On Wednesday, the UK Parliament rejected a proposal urging an “immediate” ceasefire in Gaza. The amendment, presented by the Scottish National Party (SNP) as part of the King’s Speech, called on the government to collaborate with the international community in urgently pushing for an immediate cessation of hostilities. Despite 125 Members of Parliament supporting the motion, 293 voted against it. Both the ruling Conservatives and the primary opposition, the Labour Party, leadership were steadfast in their refusal to endorse the motion.
Prior to the vote, the Labour Party introduced its own motion, which was ultimately rejected by the majority of the chamber. This Labour amendment advocated for humanitarian “pauses,” asserting that a cease-fire would impinge on Israel’s “right to self-defence.” Despite the party’s official stance, numerous Labour MPs, including 19 frontbenchers, expressed conflicting opinions on the conflict compared to their leader. Notably, Imran Hussain, a shadow minister, resigned last week to advocate for an immediate cease-fire.
Labour enforced an abstention directive on its MPs regarding the SNP’s motion, leading frontbenchers to either resign or face dismissal for supporting it. Ahead of Wednesday’s vote, prominent figures such as Naz Shah, the opposition’s shadow Home Office minister, and Helen Hayes, the shadow education minister, resigned from their shadow Cabinet positions. The list of resignations also includes Sarah Owen, Rachel Hopkins, Andy Slaughter, Dan Carden, Mary Foy, Paula Barker, and Yasmin Qureshi.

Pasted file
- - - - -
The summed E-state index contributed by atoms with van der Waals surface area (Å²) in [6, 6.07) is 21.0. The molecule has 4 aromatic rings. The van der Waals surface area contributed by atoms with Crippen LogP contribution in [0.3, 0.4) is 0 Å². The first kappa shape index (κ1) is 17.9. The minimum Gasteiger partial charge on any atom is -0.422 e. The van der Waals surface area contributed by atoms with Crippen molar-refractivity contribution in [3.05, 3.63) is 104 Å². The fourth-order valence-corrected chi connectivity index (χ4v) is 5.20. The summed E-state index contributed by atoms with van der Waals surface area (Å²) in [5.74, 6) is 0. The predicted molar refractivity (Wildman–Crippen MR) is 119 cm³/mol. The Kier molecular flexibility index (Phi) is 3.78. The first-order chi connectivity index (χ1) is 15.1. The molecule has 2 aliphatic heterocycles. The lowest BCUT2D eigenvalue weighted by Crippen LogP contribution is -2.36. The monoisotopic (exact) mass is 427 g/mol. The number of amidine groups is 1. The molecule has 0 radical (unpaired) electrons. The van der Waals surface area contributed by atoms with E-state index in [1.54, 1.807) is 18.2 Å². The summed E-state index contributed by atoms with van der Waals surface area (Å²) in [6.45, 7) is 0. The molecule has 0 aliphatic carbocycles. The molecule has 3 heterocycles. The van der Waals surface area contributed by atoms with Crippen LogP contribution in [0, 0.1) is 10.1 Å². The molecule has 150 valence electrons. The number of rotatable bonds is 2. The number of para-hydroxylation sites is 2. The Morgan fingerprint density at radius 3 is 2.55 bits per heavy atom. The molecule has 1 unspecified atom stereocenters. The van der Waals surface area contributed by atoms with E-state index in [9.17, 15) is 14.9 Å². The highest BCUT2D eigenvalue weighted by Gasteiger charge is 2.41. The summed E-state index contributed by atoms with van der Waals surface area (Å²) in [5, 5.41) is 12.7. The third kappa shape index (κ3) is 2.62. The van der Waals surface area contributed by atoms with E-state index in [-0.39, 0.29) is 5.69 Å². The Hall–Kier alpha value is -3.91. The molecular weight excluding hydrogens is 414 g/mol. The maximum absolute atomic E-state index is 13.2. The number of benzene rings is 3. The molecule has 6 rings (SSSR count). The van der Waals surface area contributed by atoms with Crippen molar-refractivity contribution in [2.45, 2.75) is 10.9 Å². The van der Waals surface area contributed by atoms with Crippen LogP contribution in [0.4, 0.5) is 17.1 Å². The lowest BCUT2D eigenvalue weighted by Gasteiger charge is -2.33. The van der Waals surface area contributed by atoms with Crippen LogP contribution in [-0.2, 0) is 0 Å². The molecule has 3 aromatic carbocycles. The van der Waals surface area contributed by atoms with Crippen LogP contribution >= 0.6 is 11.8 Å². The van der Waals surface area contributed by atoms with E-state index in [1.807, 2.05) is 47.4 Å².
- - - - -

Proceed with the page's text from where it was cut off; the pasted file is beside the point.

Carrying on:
The aftermath of the vote witnessed Labour leader Keir Starmer releasing a statement defending his stance. Despite the dissent within the party, Starmer emphasised the importance of leadership, stating, “I regret that some colleagues felt unable to support the position tonight. But I wanted to be clear about where I stood, and where I will stand. Leadership is about doing the right thing. That is the least the public deserves. And the least that leadership demands.”